August 1966. After Charles Whitman killed his mother and wife with a knife, he lugged three rifles, three pistols and a shotgun to the top of a University of Texas tower. From there he systematically picked off 14 people and wounded 31 others.

Whitman himself expected to die that day. He knew something was wrong, and left a suicide note.

“I do not really understand myself these days. I am supposed to be an average reasonable and intelligent young man. However, lately (I cannot recall when it started) I have been a victim of many unusual and irrational thoughts. After my death I wish that an autopsy would be performed on me to see if there is any visible physical disorder.”

A calmly rational analysis of his irrational urges.

Whitman was trained in gun use, knew how to handle guns safely. No matter; a brain tumor was pressing on parts of his brain that regulate strong emotion.

Recently, police interviewed a young lady who was sleeping in her car. She was “calm and cooperative,” had a plausible rationale for being there, and offered no hint of what was to come. Eleven hours later, after a last practice session at a gun range, she used a handgun to shoot up a YouTube campus before killing herself.

Were these people “mentally ill?”

In Stalinist Soviet Russia, people who criticized government policies weren’t always sent to the Gulag. Many were removed to “insane asylums” instead. Only a crazy person would deny the wisdom of the Party; the thing speaks for itself.

So — is the “unprovoked” act of shooting someone prima facie evidence of insanity? Are all murderous shooters crazy?

A common foil for Second Amendment worshipers is “mental illness.” Keep crazy people away from guns — gun problem solved. Better “mental health care” is what we need.

We should radically improve our capacity to provide mental health screening, diagnosis, and treatment. But will that dent gun violence? A dimple, maybe.

“Mental illness” is not one disease, but many, displaying a great spectrum of symptoms. Some are continuous life-long problems, at best kept under control; others are transient, or episodic.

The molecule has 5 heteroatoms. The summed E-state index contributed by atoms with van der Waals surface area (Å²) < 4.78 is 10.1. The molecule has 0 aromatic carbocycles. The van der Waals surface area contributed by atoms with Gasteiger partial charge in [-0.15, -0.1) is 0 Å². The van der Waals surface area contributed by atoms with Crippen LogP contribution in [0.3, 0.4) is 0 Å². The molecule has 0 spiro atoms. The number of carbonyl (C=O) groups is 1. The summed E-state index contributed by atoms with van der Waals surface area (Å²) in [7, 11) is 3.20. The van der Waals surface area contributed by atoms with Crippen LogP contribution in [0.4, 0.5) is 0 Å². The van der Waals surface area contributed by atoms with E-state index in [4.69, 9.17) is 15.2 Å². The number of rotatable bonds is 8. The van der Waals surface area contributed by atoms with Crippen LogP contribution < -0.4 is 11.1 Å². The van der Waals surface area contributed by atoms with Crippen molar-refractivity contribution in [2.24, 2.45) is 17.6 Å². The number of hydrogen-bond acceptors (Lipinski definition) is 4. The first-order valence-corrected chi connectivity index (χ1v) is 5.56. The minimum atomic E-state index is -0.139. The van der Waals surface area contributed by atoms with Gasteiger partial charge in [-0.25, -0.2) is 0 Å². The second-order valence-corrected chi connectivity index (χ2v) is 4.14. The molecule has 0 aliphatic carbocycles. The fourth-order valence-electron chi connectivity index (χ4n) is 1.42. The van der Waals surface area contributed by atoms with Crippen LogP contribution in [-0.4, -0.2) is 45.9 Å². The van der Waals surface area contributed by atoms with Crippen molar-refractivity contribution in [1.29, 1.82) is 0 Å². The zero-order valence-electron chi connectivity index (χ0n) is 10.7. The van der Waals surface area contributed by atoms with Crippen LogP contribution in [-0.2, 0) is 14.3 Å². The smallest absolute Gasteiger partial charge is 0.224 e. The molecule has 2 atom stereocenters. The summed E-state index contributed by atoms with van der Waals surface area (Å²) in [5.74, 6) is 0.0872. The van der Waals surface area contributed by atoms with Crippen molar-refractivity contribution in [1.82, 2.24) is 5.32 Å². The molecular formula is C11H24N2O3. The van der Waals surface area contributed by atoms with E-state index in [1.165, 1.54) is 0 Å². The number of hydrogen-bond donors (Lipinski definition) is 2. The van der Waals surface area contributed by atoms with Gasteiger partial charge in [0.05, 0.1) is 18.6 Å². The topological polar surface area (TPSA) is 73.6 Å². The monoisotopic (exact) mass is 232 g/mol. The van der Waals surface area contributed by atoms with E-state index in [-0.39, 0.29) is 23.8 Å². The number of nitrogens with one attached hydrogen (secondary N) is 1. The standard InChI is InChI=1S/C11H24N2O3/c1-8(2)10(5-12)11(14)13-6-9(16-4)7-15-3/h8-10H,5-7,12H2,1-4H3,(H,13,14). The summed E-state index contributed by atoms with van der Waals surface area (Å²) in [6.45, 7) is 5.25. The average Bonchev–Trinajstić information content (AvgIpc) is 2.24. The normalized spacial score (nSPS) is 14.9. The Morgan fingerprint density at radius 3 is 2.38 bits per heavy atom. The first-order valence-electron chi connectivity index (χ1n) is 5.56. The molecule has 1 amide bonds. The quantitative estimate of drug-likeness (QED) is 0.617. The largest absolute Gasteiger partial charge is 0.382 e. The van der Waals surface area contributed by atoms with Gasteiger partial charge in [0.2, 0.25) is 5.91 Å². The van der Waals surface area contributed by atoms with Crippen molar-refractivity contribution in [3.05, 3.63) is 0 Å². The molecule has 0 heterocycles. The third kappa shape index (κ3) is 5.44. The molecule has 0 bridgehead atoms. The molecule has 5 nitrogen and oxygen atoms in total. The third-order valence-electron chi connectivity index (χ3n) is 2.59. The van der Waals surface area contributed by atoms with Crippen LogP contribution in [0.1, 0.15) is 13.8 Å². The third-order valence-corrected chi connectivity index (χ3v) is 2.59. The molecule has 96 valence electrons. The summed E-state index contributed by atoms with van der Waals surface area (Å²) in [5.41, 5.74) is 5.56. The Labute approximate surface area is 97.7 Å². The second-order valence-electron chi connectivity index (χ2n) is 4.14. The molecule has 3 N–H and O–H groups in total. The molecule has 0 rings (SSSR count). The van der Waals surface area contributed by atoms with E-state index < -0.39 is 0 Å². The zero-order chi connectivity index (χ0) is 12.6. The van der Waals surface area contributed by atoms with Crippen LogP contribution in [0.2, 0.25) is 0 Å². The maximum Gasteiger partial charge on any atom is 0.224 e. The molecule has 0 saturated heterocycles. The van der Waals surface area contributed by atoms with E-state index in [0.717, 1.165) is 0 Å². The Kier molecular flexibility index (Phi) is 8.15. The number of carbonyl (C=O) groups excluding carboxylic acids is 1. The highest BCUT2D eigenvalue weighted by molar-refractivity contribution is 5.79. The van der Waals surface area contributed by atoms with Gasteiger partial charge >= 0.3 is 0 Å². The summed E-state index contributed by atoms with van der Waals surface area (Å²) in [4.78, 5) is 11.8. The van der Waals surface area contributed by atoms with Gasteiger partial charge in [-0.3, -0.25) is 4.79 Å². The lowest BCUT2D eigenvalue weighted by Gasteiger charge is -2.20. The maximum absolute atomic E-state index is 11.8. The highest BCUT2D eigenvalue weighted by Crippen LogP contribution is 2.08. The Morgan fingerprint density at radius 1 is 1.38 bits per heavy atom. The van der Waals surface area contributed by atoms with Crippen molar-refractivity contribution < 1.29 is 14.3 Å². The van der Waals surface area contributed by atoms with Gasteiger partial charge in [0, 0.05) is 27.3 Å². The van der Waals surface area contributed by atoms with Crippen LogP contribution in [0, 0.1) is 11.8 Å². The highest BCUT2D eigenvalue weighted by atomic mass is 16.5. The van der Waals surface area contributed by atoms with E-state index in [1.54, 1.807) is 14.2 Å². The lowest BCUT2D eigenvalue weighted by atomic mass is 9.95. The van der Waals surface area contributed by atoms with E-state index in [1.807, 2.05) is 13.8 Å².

Many of the mentally ill live isolated lives of numb desperation, friends and family unaware, or mystified. Most mentally ill people are no more likely to inflict violence than anyone else. (There are exceptions, like paranoid schizophrenia, in which delusions often focus on non-existent threats to the individual. Believing himself in danger, the paranoid might attack someone in “self-defense.”)

Most mass shooters are in all other respects sane and competent, but are driven to violence by an acquired worldview, or are raised from childhood in such a milieu. Powerlessness is a common theme — the world, the establishment, the boss, the government are unfair or oppressive, and we can’t do a damn thing about it. Except …

Nothing turns a 97-pound weakling into King Kong like a gun. Nothing evens the power balance like a bullet. Desperate, hopeless people can see violence as their only recourse; angry people are even willing to accept their own demise in return for the satisfaction of offing their oppressors.

Prevalence estimates suggest one in four Americans will experience some sort of mental illness during their lifetimes, while one in 10 is affected at any given point in time. Shall we ban a fourth of our citizens from gun ownership, just because at some point they have been diagnosed with “mental illness?” Is it safe to allow some categories of the mentally ill to own guns? Who gets to decide, and how?

Many who might qualify as mentally ill never come to the attention of authorities. Behavioral problems can be rationalized by family and friends as merely “odd.” Unless the ill person becomes violent, or threatens to injure himself, nobody can compel his mental evaluation. Sometimes the first time the system can detect or address his mental illness at all is when the victim becomes the perp, and winds up in jail.

Currently, access to effective psychiatric diagnosis and treatment is severely limited (unless you’re rich; when you’re rich, you can buy forgiveness and use “rehab” to enhance your celebrity.) Even when it’s actually available, treatment is very expensive, and insurance coverage is often limited or absent.

Even when a therapist suspects a potential for violence, confidentiality and due process apply. Clinical crystal balls are murky, and when a doc proactively contacts the court or law enforcement to notify of an “imminent danger to self and others,” the doc’s opinion must usually be reviewed and validated before the patient can be taken into protective custody. After that, what happens?

If he’s legally committed for treatment, he might wind up back on the streets until he stops his meds, and then the revolving door spins again.

Mr. Trump, we can’t blithely claim “the guy might be crazy, let’s take his guns until we know for sure.”

Mental health data don’t show that Americans have more mental health problems than do people in other countries with fewer shootings. Psych care in the United States, the number of psych professionals per capita, and the rates of severe mental disorders largely match those of other wealthy countries. A 2015 study estimated that only 4 percent of American gun deaths could be attributed exclusively to mental illness.

Psych treatment poses many challenges, but for overall gun violence, it’s another Band-Aid.

Jon Hauxwell, MD, is a retired family physician who grew up in Stockton and lives outside Hays.